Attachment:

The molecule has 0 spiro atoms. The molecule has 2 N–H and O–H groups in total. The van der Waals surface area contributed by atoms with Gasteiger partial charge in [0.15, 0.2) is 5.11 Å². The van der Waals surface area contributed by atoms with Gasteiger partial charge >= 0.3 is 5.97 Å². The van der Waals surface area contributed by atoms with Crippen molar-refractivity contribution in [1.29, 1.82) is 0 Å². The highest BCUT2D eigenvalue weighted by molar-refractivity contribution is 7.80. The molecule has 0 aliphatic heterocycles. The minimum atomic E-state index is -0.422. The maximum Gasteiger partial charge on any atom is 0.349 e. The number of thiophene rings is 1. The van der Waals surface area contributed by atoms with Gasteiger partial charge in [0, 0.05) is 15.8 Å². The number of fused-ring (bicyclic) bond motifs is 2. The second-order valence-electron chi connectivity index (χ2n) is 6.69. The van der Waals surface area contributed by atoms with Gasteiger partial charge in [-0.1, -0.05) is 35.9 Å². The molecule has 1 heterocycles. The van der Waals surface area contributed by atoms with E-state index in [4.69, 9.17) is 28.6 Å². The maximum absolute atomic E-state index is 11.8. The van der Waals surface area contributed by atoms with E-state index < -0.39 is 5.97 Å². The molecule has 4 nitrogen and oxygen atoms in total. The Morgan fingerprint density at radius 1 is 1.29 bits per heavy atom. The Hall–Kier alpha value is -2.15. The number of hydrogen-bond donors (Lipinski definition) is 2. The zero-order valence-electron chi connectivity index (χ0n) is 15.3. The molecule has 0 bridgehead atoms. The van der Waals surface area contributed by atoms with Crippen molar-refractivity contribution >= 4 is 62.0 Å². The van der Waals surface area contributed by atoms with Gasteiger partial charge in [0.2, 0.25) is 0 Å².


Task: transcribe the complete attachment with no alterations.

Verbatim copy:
The molecule has 0 spiro atoms. The molecule has 2 N–H and O–H groups in total. The van der Waals surface area contributed by atoms with Gasteiger partial charge in [0.15, 0.2) is 5.11 Å². The van der Waals surface area contributed by atoms with Gasteiger partial charge >= 0.3 is 5.97 Å². The van der Waals surface area contributed by atoms with Crippen molar-refractivity contribution in [1.29, 1.82) is 0 Å². The highest BCUT2D eigenvalue weighted by molar-refractivity contribution is 7.80. The molecule has 0 aliphatic heterocycles. The minimum atomic E-state index is -0.422. The maximum Gasteiger partial charge on any atom is 0.349 e. The number of thiophene rings is 1. The van der Waals surface area contributed by atoms with Gasteiger partial charge in [0, 0.05) is 15.8 Å². The number of fused-ring (bicyclic) bond motifs is 2. The second-order valence-electron chi connectivity index (χ2n) is 6.69. The van der Waals surface area contributed by atoms with Gasteiger partial charge in [-0.1, -0.05) is 35.9 Å². The molecule has 1 heterocycles. The van der Waals surface area contributed by atoms with E-state index in [4.69, 9.17) is 28.6 Å². The maximum absolute atomic E-state index is 11.8. The van der Waals surface area contributed by atoms with E-state index < -0.39 is 5.97 Å². The molecule has 4 nitrogen and oxygen atoms in total. The Morgan fingerprint density at radius 1 is 1.29 bits per heavy atom. The Hall–Kier alpha value is -2.15. The number of hydrogen-bond donors (Lipinski definition) is 2. The zero-order valence-electron chi connectivity index (χ0n) is 15.3. The molecule has 0 bridgehead atoms. The van der Waals surface area contributed by atoms with Crippen molar-refractivity contribution >= 4 is 62.0 Å². The van der Waals surface area contributed by atoms with Gasteiger partial charge in [0.2, 0.25) is 0 Å².